I believe the current estimated age of the Universe is around 14 billion years. I just read in another post on here that the diameter of the Universe is around 90 billion light years. This doesn't make sense to me, shouldn't the radius of the Universe be equal to it's age? Unless the explosion caused particles to spread out faster than the speed of light? Is that possible? I thought the speed of light was a speed limit that nothing can exceed?

Sorry if there is something I'm not understanding here or if I'm trying to compare apples to oranges. I'm only an astronomy enthusiast.

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    $\begingroup$ Did you read either of these posts by any chance? astronomy.stackexchange.com/questions/1001/… & astronomy.stackexchange.com/questions/3635/… $\endgroup$
    – Dean
    Mar 4 '16 at 21:33
  • $\begingroup$ Can we start closing duplicates please, not downvoting them? $\endgroup$
    – ProfRob
    Mar 5 '16 at 11:21
  • $\begingroup$ @RobJeffries -- Yes, this is a duplicate of many others. However, someone who asks this question is almost certainly a lay person who has just entered the field. A lay answer is appropriate. pela's answer to this question accomplishes that. The answers to the duplicates dive too deep into the math for a lay reader, leaving the lay questioner still confused. It might be better to close those earlier questions as duplicates of this one. $\endgroup$ Mar 6 '16 at 10:36
  • $\begingroup$ @DavidHammen That is not the way it works - the later question is closed. Pela is free to move his excellent answer and post it against the duplicate. $\endgroup$
    – ProfRob
    Mar 6 '16 at 12:48
  • $\begingroup$ @RobJeffries - That is exactly how it is supposed to work, at least per the founders of the stackoverflow/stackexchange network. Sometimes newer questions are asked better / answered better than older supposed duplicates ones. In such cases, it's better to mark the older questions as duplicates of the newest one. $\endgroup$ Mar 6 '16 at 13:05

The expansion rate of space is not itself the reason that the radius $R_\mathrm{Uni}$ of the observable Universe is larger than 14 billion lightyears (Gly). Just the fact that space expands is the reason. If space did not expand, then $R_\mathrm{Uni}$ would be the expected 14 Gly, as this is the distance that light can travel in the 14 billion years (Gyr) since the Big Bang. But since space has expanded in the meantime, then the distance to some particle that emitted a photon that we observe today, has been continuously increasing during the 14 Gyr, and hence $R_\mathrm{Uni}>14\,\mathrm{Gly}$.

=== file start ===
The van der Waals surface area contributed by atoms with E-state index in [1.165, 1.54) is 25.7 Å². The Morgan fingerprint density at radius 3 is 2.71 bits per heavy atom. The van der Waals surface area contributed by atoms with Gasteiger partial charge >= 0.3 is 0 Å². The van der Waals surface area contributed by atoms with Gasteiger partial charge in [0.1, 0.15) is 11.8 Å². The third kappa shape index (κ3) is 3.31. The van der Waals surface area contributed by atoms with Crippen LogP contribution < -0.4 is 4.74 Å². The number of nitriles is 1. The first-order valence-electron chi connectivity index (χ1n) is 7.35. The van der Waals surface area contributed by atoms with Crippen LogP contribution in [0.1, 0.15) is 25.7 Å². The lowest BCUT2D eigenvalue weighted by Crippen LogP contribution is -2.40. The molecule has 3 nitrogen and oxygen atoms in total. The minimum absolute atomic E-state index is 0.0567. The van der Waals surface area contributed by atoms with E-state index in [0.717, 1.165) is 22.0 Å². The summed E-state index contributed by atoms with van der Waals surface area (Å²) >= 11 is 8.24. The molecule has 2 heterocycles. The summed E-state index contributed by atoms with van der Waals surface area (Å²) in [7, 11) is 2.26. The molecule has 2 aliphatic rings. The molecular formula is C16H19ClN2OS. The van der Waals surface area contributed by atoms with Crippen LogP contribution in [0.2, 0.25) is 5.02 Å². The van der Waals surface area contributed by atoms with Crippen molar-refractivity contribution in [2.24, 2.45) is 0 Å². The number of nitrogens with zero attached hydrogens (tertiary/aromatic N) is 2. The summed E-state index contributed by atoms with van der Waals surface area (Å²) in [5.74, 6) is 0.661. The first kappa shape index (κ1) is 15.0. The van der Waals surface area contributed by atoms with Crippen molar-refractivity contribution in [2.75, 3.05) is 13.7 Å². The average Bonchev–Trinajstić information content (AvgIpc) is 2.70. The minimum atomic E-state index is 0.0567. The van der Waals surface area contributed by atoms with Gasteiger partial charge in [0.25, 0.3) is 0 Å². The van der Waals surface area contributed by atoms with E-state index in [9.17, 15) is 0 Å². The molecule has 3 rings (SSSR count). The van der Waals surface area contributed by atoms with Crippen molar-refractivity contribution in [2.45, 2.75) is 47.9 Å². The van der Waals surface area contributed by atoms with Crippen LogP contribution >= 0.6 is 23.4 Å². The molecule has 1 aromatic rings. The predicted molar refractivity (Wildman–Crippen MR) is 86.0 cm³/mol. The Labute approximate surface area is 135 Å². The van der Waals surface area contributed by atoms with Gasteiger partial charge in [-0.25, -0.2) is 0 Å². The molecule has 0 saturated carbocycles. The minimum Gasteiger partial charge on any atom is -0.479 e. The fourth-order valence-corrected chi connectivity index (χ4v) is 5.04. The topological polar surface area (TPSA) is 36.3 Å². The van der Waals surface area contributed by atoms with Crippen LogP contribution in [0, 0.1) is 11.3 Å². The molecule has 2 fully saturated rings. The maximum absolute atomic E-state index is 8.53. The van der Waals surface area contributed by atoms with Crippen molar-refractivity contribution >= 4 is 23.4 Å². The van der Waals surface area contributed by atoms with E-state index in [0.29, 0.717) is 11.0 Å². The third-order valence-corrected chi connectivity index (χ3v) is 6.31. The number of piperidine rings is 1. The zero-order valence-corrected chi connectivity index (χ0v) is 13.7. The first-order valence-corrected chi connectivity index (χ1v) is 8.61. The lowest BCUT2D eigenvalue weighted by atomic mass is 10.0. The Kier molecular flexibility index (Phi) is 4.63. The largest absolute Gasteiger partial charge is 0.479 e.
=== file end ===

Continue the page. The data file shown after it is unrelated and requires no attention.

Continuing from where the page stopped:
An analogy to this is a worm on a rubber band that is stretched while it crawls along. The distance between its starting point and it's end point is not just a matter of how fast it crawls, but also of how much you stretch the rubber band.

The term "space expands faster than light" is a bit deceptive. Space expands *homogolously*$^1$, meaning that a given point in space recedes from you at a speed depending on its distance from you. If a galaxy is 1 Mpc (= 3.26 Mly) from you, it recedes at $70\,\mathrm{km}\,\mathrm{s}^{-1}$. If it's 2 Mpc from you, it recedes at $140\,\mathrm{km}\,\mathrm{s}^{-1}$. And so on. At some distance the recession velocity becomes larger than $c$, and in fact galaxies at a distance of $R_\mathrm{Uni}$ recede at more than $3c$. This doesn't violate special relativity which says that nothing can travel through space faster than $c$, because the galaxies do not travel through space. They lie approximately still in space, but space itself simply expands, i.e. the distance between everything increases.

Like three worms on a rubber band, with 1 cm between them. If you stretch the band to double length, the distance from worm #1 to #2 is 2 cm, while from #1 to #3 it's 4 cm.

$^1$Homogolous is not the same as homogeneous. Whereas the latter means "the same everywhere", referring to some physical quantity like density, homogolous means "proportional to distance".


The Universe is estimated to be around 14 billion years old, yes. That said, you seem to be talking about the observable universe. The idea is that space is actually capable of expanding faster than the speed of light, as space itself is not matter. This expansion of space is described by something called Hubble's law.


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